Our Approach

From a design perspective, we face every project with an open mind as we explore the possibilities. Creative problem solving is very much a part of our everyday challenges and in this respect no two jobs are the same. Every house has its own personality reflecting the uniqueness of the homeowners.

On the other hand, the method in which we work with clients and develop a set of plans is very methodical. We feel it is very important to work through the process in a systematic way. This is the approach we take and it is based on years of experience. To help aid our client in understanding the process, we have created a client notebook to serve as a step by step guide through the design process and development of a new home: What to expect, what decisions you will need to make and when to make them and how best to work with us. It is an illustrated guide that follows an actual project, beginning to end, as a sample.



The programming phase, which often happens at our first meeting, is our time to listen. We gather information, both quantitative (lists), and qualitative (mood, character, feeling), in order to develop a program that will direct the design work.

Some people tear pictures out of magazines to communicate their likes and dislikes. Some take exterior photos of houses they like. A walk through your current home, noting your likes and dislikes, can also be helpful to you as you formulate your "wish list". The goal isn't just to list things or features that are appealing, but to understand the reasons behind those feelings. Understanding why you have those feelings makes it possible to incorporate those characteristics into a total design that's pleasing to you.

Other tasks also need to be accomplished before the start of design. We need information on your site so we can analyze factors affecting the building. On large lots, or in certain subdivisions, a site survey will be required. If the seller of the property doesn't have current site information showing the topography of the land, a surveyor must be hired. If you are building an addition, it will be necessary to document your existing house by measuring it, taking photographs, and preparing drawings of the house.

Probably the most important aspect of the programming phase is to discuss your budget. We need to know how much you want to spend on your new home and the types of finishes you expect on both the interior and the exterior.


This phase consists of rough sketches. The intent is to settle on the basic decisions such as the number of rooms and their arrangement, and their overall appearance. Normally, several alternative "floor plans" are presented. Discussing the pros and cons of each will provide a clear direction for the final design, which is developed from the favored aspects of each alternative.


During this phase the design is refined and drawn on our computer system. Problems are worked out, the size of the house is adjusted to meet budget requirements, and the other exterior elevations are designed. For each decision made during this phase, we work through the design to analyze any negative consequences. The more decisions made during this phase and the more time spent working through the design, the better the built product will be.

If you have selected our "Ultimate" service, interior elevations and special details would be sketched at this time.

This phase is your opportunity to make any final changes to the design such as window sizes and placements, variations of ceiling heights, expanding or shrinking any spaces, etc. This is also the time to express any uncertainty with our direction or to let us know if we have not effectively helped you visualize the design. By resolving any concerns during this phase, we can prevent unexpected costs from arising during the development of the construction documents or during the construction of your new home.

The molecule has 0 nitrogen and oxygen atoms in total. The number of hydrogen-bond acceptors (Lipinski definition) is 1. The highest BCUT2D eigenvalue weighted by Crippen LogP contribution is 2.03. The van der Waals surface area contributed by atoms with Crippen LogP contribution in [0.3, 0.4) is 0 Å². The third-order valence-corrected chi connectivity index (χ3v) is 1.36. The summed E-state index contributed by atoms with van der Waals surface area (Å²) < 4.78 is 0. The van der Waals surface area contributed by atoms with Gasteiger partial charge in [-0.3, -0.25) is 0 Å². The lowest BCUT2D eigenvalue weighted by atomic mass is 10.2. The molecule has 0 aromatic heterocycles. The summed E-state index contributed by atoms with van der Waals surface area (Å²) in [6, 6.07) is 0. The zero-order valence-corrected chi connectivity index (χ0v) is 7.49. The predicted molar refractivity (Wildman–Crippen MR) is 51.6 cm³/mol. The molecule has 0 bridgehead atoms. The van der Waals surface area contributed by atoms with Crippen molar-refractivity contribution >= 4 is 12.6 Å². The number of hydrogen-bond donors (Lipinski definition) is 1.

Once the basic forms of the floor plans are agreed on, a front elevation sketch is generated.


The next phase consists of the construction drawings and the specifications. The drawings illustrate the quantities and relationships of all work required to build your home. The specifications are written documentation outlining the levels of quality to be met in the materials and workmanship. The written specifications are optional depending on the level of service you select.

The more information that is included in these documents, the greater the likelihood that you will get exactly what you want in the project. Obviously it's important to be specific with your contractor regarding what you want. Since these documents become part of the contract, they also establish his contractual obligations. Anything not contained in the documents is left to chance or the contractor's discretion.


When the time comes to hire a contractor, we can provide assistance in evaluating their qualifications and bids, and in negotiating a contract. We can also answer any questions the contractor might have regarding your project.


Our involvement doesn't have to end with the start of construction. We are available to act as your representative by monitoring the contractor's work for conformance with the construction documents. Even the best documents cannot fully convey all aspects of a three dimensional building without being open to interpretation. Knowing the intent of the working drawings is critical to proper interpretation. Our job is not to "police" or supervise the builder, but to provide assistance to insure that your home is built as intended.

Our assistance to the builder consists of answering questions by phone, providing regular site visits to observe the work, providing supplement drawings as requested by the contractor, reviewing shop drawings, materials, and product samples, and reviewing requests for design changes. Our involvement in this phase can be a valuable service to all parties.